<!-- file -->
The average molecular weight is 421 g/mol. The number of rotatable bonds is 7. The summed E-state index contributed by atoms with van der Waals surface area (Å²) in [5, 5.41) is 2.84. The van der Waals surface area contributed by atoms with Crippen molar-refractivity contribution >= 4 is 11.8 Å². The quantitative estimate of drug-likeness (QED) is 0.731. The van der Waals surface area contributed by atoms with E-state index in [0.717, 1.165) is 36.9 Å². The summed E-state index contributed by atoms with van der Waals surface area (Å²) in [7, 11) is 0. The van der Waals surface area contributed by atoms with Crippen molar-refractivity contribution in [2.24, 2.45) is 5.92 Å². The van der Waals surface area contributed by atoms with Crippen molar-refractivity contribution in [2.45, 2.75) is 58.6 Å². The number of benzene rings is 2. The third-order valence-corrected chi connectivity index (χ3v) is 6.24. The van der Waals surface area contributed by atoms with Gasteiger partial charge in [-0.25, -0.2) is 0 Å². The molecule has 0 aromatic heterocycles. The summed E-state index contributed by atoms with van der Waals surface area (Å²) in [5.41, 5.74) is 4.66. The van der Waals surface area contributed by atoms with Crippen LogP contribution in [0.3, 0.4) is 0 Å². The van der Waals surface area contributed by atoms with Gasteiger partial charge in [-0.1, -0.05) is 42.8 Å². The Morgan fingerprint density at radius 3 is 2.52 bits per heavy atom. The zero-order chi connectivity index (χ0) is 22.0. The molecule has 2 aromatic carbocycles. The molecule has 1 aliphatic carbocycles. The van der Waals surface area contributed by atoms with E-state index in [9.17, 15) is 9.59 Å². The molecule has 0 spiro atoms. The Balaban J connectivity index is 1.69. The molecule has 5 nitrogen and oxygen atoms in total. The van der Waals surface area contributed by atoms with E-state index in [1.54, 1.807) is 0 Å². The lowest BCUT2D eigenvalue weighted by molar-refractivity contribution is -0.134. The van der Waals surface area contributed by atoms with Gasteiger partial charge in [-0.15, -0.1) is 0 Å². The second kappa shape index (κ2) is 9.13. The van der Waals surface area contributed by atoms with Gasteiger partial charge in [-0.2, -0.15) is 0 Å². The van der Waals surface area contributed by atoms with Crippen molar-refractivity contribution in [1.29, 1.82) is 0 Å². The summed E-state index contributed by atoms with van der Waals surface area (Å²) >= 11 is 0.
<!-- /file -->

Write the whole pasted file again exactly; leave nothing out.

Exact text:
The average molecular weight is 421 g/mol. The number of rotatable bonds is 7. The summed E-state index contributed by atoms with van der Waals surface area (Å²) in [5, 5.41) is 2.84. The van der Waals surface area contributed by atoms with Crippen molar-refractivity contribution >= 4 is 11.8 Å². The quantitative estimate of drug-likeness (QED) is 0.731. The van der Waals surface area contributed by atoms with E-state index in [0.717, 1.165) is 36.9 Å². The summed E-state index contributed by atoms with van der Waals surface area (Å²) in [7, 11) is 0. The van der Waals surface area contributed by atoms with Crippen molar-refractivity contribution in [2.24, 2.45) is 5.92 Å². The van der Waals surface area contributed by atoms with Crippen molar-refractivity contribution in [2.45, 2.75) is 58.6 Å². The number of benzene rings is 2. The third-order valence-corrected chi connectivity index (χ3v) is 6.24. The van der Waals surface area contributed by atoms with Gasteiger partial charge in [-0.25, -0.2) is 0 Å². The molecule has 0 aromatic heterocycles. The summed E-state index contributed by atoms with van der Waals surface area (Å²) in [5.41, 5.74) is 4.66. The van der Waals surface area contributed by atoms with Crippen LogP contribution in [0.3, 0.4) is 0 Å². The van der Waals surface area contributed by atoms with Gasteiger partial charge in [-0.1, -0.05) is 42.8 Å². The Morgan fingerprint density at radius 3 is 2.52 bits per heavy atom. The zero-order chi connectivity index (χ0) is 22.0. The molecule has 2 aromatic carbocycles. The molecule has 1 aliphatic carbocycles. The van der Waals surface area contributed by atoms with E-state index in [9.17, 15) is 9.59 Å². The molecule has 0 spiro atoms. The Balaban J connectivity index is 1.69. The molecule has 5 nitrogen and oxygen atoms in total. The van der Waals surface area contributed by atoms with E-state index in [1.54, 1.807) is 0 Å². The lowest BCUT2D eigenvalue weighted by molar-refractivity contribution is -0.134. The van der Waals surface area contributed by atoms with Gasteiger partial charge in [-0.15, -0.1) is 0 Å². The second kappa shape index (κ2) is 9.13. The van der Waals surface area contributed by atoms with Gasteiger partial charge in [-0.2, -0.15) is 0 Å². The van der Waals surface area contributed by atoms with Crippen molar-refractivity contribution in [1.29, 1.82) is 0 Å². The summed E-state index contributed by atoms with van der Waals surface area (Å²) >= 11 is 0.